Ransomware is one of the biggest and most insidious threats to companies across the world. For example, an attack on US-based firm Kaseya in July compromised between 800 and 1500 businesses worldwide, per a Reuters report. One of the most common methods attackers use to get ransomware on computers is social engineering, such as phishing. Conducting a phishing assessment targeting ransomware is one of the best ways to safeguard against these threats.
Fight Ransomware with Phishing Risk Assessments
Given the threat posed by phishing attacks and ransomware more broadly, companies’ security programs should account for and prevent these attacks through targeted assessments. There are three primary ways in which a phishing risk assessment can help prevent an organization from falling victim to ransomware threats:
- Assessments conducted on existing or previous attacks generate preventive insights
- Penetration testing focused on ransomware attacks can identify and patch weaknesses
- Generalized malware assessments can reduce both the number and severity of attacks
Comprehensive phishing assessments and prevention adopt past and future perspectives to refine cybersecurity efforts. As an expert managed security services provider (MSSP), RSI Security is well equipped to help you prevent ransomware threats.
Malware Risk Assessments and Root Cause Analysis
The first and most essential kind of malware, ransomware, or phishing assessment a company can run should be focused on actual previous or attempted attacks on the company.
To best protect your stakeholders from the specific kinds of attacks most likely to target you in the future, it’s critical to learn from the past. In particular, once a phishing or other ransomware attack has been neutralized, your company should begin a “root cause analysis” (RCA). These assessments typically dive into inventory and configuration logs immediately before, during, and after an attack on your systems. In the case of a phishing assessment, they may look farther into the past to identify loopholes in your firewall or web filtering to patch them immediately.
The ultimate goal of RCA and all past-focused phishing assessments is generating threat intelligence, which is used to prevent future instances of the same or similar threats. RCA is often folded into broader threat hunting programs, such as managed detection and response (MDR), which may also include incident response and compliance advisory capabilities.
Penetration Testing and Phishing Risk Assessment
The other primary phishing assessment a company can run to help prevent ransomware threats is future-focused: targeted penetration testing (or “pen-testing”).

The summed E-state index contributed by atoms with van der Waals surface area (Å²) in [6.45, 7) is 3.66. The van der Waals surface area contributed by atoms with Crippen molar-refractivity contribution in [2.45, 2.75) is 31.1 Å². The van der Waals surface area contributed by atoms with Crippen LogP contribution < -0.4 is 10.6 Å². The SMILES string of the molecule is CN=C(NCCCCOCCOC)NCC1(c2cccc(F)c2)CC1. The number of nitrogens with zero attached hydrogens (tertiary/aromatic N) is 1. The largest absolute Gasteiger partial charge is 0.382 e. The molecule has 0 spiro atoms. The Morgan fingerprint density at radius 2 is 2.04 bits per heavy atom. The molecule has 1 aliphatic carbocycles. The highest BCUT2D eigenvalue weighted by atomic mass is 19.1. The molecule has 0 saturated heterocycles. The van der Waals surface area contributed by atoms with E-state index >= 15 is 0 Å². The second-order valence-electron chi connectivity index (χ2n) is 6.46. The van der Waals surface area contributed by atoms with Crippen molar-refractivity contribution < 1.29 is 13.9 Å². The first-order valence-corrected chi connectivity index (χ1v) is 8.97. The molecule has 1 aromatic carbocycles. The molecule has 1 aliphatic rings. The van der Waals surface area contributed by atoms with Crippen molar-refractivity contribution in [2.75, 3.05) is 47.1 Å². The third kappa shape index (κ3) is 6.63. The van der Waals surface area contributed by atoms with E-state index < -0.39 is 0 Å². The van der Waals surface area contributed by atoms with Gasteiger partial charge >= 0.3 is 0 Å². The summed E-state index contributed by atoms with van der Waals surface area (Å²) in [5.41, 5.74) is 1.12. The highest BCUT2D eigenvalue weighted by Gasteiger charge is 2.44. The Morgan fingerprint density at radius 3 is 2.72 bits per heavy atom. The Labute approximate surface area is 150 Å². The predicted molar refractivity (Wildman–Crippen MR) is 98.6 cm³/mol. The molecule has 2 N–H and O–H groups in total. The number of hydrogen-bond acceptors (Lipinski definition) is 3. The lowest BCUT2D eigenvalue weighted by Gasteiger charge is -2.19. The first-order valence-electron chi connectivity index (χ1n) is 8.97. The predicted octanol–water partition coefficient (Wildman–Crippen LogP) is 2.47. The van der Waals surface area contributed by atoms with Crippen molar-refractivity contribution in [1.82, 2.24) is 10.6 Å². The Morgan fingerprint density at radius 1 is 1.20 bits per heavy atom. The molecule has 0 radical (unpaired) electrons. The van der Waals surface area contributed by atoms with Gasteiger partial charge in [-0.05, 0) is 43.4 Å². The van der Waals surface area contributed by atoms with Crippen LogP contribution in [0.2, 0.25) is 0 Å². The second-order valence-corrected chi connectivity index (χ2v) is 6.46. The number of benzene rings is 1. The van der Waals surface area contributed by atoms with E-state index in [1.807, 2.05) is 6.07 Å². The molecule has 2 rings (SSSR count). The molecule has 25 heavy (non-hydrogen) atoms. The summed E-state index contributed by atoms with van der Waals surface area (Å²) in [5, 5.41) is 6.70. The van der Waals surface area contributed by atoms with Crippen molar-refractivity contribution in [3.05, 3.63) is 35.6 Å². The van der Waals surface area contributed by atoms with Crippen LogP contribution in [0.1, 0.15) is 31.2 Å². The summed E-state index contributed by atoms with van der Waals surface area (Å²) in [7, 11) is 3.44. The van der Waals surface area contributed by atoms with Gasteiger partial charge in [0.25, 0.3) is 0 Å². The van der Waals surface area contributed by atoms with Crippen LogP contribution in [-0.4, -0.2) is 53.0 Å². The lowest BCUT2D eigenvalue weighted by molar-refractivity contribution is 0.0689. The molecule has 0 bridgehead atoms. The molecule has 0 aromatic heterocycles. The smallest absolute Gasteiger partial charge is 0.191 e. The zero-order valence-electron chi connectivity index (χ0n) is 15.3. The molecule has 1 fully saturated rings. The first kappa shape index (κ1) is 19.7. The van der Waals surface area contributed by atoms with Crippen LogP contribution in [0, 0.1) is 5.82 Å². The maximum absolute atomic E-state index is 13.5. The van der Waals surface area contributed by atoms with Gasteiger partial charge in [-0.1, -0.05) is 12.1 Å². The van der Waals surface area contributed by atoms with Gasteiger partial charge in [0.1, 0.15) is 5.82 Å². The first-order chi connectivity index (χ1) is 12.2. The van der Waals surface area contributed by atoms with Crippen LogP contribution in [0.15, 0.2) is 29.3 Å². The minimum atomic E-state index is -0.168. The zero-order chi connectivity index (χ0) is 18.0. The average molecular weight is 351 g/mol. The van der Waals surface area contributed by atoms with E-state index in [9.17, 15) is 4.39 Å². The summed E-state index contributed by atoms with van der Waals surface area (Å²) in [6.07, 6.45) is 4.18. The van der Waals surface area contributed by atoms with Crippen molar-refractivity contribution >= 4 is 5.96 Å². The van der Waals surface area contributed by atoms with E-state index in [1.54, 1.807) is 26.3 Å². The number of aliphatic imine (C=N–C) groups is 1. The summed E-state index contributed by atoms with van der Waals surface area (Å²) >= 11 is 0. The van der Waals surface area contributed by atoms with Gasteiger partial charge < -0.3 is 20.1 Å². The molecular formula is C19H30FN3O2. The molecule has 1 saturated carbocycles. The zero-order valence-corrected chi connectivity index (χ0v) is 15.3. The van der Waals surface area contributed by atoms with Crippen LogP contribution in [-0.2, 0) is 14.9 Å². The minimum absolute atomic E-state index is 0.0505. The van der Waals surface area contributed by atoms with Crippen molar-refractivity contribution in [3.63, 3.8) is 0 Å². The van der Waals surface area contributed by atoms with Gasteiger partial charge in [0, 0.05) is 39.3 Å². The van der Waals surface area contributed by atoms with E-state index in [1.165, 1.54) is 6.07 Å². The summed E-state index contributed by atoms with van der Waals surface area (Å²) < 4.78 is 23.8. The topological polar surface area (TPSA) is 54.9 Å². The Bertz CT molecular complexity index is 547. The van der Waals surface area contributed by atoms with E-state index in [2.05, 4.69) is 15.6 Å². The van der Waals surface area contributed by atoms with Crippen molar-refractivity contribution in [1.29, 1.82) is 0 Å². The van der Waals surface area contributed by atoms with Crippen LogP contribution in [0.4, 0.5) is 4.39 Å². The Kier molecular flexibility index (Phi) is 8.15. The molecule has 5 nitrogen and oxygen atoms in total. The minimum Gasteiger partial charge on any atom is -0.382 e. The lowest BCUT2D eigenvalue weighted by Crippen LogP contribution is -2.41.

The basic ideology behind pen-testing is similar to analyzing past attacks. Defense informs offense, so any threat intelligence you can generate will help stave off future attacks. A company can focus one of two primary pen-test variants on phishing or ransomware specifically:
- External – Simulating attacks that originate outside the company, with little to no prior knowledge of its security practices. This can accurately predict the stages of a blanket phishing scheme, such as one intended to attack many organizations simultaneously.
- Internal – Simulating attacks that originate from inside the company, with some special knowledge of security settings or access privileges. This can accurately predict the stages of a targeted “spear phishing” scheme launched by an aggrieved ex-employee.
Companies may also opt for a hybrid pen-test that begins externally and continues internally, such as a multi-layered phishing scheme involving both outsider and insider threat actors.
Other Ransomware Readiness Assessment Types
Beyond past- and future-focused ransomware phishing assessments, companies may also prepare for these kinds of attacks with broader readiness assessments. These include various threat and vulnerability management protocols, such as real-time threat updates across assets or one-time analyses (e.g., Internet of Things (IoT) scans or risk rating reports). Ultimately, companies need to establish tools for visibility monitoring across all internal and external assets.
With respect to phishing and ransomware, externally operated assets are especially critical.
Third-Party Risk Assessment
To revisit the example from the beginning of this article, an attack on one company (i.e., Kaseya) has the potential to impact all companies within its extended network of strategic partners. This includes vendors, suppliers, and business-to-business (B2B) clients.
Since most companies cannot usually exert direct control over their strategic partners’ security systems, it is essential to regularly assess phishing ransomware—and all other risks—as part of a third party risk management (TPRM) program. All the assessments above can be focused on third parties.
Organizations may also augment employees’ security training with phishing simulations. This service sends fake phishing emails to help employees differentiate between threats and legitimate communications.
Professional Ransomware, Malware Assessments, and Security
Companies’ security systems, no matter how robust, are always at the mercy of their users’ behaviors. As phishing and all social engineering scams grow increasingly complex, companies need to ensure that all personnel are well prepared to avoid downloading or otherwise allowing any ransomware from compromising systems.
Targeted phishing assessments provide optimal security ROI: they can turn past attacks into usable threat intelligence, simulate attacks to turn offense into defense, and inform broader risk management programs to reduce future attacks’ impact. As an expert MSSP, RSI Security can provide risk assessment and employee training.
To get started with your own, custom-tailored program, contact RSI Security today!